States and local municipalities get grant money from the federal government and then give it to local and regional businesses for various start-up costs, business expansion, job training and technology to compete with other larger businesses and to develop new ideas and technology.

Private organizations and corporations also provide grant monies that they receive from government grants or private donors to enable businesses to do research and development, provide jobs and training.

Grant money is free and does not have to be repaid to the funder like loans do. However, there may be requirements that the grantee must meet, and the grantee may be subject to reporting requirements as well. Business start-up grants provide the needed funds for businesses to grow and expand and for new businesses to start so that jobs can be created and new technologies and services developed that provide benefits to the entire community and the country.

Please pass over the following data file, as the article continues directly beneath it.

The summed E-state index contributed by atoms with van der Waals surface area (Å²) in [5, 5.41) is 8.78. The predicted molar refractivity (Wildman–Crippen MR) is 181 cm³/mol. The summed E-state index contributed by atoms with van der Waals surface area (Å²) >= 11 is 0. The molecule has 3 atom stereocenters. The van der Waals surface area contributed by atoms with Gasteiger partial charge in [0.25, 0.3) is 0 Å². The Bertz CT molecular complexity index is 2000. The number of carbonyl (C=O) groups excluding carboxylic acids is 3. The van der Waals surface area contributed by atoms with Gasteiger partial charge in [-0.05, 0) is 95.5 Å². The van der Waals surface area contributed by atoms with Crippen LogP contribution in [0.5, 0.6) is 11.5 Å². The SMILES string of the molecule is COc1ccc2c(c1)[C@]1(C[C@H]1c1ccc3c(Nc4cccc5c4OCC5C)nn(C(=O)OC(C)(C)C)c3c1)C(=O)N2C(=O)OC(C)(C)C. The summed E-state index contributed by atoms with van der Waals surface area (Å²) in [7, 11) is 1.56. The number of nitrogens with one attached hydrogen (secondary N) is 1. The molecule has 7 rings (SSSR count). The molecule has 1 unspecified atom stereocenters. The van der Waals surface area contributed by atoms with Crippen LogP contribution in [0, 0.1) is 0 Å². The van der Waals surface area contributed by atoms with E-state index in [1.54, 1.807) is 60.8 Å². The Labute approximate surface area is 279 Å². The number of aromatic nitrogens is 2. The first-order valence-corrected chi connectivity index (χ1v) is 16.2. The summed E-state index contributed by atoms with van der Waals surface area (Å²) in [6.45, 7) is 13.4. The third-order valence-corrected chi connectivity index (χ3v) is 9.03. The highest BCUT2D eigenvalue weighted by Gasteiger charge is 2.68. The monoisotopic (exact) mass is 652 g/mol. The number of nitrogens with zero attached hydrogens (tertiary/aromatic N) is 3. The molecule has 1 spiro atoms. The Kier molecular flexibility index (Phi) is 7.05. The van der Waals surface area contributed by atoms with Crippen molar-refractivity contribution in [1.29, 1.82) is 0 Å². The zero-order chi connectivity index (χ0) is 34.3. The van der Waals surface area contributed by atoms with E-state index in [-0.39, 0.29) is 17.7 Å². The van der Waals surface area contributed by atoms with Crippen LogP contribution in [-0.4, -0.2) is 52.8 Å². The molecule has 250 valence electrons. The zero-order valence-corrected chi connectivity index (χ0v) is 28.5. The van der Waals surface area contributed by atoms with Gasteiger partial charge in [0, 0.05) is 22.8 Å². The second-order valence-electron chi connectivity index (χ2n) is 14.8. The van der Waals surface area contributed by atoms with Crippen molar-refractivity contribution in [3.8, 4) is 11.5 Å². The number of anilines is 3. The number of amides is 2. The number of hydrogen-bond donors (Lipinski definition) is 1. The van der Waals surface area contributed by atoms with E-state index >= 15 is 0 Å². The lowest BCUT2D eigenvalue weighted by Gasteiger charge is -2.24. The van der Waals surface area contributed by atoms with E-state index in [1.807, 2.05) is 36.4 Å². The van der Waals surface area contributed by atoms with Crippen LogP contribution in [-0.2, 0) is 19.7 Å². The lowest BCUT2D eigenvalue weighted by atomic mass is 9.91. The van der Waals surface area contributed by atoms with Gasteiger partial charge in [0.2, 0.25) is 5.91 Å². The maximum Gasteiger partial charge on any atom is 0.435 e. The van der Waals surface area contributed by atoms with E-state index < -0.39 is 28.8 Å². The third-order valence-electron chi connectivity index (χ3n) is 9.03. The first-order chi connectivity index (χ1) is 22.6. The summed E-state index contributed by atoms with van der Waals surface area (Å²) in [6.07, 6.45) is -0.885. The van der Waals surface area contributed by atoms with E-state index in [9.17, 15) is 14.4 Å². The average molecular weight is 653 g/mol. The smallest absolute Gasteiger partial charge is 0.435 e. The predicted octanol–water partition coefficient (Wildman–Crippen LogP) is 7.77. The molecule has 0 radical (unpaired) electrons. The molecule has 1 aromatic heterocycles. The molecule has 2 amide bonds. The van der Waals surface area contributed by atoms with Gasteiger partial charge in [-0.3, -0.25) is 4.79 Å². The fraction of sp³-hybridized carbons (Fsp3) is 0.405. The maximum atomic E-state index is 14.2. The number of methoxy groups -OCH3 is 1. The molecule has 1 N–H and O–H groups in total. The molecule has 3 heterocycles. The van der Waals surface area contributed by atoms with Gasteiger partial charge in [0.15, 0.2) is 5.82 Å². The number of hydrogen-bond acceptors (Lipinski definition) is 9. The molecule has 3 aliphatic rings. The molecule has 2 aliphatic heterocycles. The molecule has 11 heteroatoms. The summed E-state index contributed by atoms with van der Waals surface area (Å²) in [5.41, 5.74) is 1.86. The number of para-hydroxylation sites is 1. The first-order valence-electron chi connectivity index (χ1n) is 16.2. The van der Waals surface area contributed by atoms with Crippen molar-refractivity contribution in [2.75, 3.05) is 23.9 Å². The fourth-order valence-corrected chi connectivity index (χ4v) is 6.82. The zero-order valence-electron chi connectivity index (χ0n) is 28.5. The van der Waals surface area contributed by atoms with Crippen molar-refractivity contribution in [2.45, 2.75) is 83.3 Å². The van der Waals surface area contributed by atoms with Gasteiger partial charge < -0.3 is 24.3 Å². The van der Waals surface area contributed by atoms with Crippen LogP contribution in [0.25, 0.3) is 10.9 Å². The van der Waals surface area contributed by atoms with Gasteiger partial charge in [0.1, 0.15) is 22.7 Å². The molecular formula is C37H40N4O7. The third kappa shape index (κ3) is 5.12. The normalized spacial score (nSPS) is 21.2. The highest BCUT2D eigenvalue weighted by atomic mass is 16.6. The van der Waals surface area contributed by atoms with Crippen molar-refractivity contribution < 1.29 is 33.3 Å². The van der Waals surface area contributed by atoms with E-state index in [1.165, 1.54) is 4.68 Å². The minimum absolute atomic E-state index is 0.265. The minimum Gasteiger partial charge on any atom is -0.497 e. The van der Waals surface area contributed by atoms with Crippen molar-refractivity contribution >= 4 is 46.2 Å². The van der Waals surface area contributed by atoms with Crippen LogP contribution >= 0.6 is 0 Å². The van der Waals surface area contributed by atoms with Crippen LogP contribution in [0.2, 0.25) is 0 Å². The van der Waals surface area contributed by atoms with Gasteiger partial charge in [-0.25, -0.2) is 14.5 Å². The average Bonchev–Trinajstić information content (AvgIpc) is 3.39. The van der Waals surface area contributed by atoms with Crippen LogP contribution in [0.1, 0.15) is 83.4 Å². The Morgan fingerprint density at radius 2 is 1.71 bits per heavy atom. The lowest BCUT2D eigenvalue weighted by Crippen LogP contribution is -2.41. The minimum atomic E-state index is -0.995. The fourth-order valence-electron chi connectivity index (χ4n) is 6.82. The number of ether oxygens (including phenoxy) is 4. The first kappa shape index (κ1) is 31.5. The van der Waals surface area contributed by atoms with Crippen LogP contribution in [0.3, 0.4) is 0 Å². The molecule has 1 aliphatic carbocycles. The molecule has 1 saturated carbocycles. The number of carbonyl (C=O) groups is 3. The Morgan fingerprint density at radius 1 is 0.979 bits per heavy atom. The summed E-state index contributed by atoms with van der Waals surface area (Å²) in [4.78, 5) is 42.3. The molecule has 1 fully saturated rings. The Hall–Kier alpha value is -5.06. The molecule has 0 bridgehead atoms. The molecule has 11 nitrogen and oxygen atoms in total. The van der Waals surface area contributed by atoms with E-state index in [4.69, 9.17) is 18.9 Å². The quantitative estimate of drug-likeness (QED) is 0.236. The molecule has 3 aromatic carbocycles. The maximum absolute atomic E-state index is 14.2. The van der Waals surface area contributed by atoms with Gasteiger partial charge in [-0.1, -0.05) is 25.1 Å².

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How to Apply for Women and Minority Owned Business Grants, minority business grants.#Minority #business

How to Apply for Women and Minority Owned Business Grants

Minority business grants

Asian business woman image by huaxiadragon from Fotolia.com

Related Articles

  • 1 Grants for Minority First Time Business Owners
  • 2 List of Grants for African-American Women to Start a Business
  • 3 Grants for Minority Women Wanting to Start a Small Business
  • 4 How to Register a Business As Minority Owned

Women and visible minorities who own their own businesses may be eligible for a variety of grants. Learn how to find them and apply for them.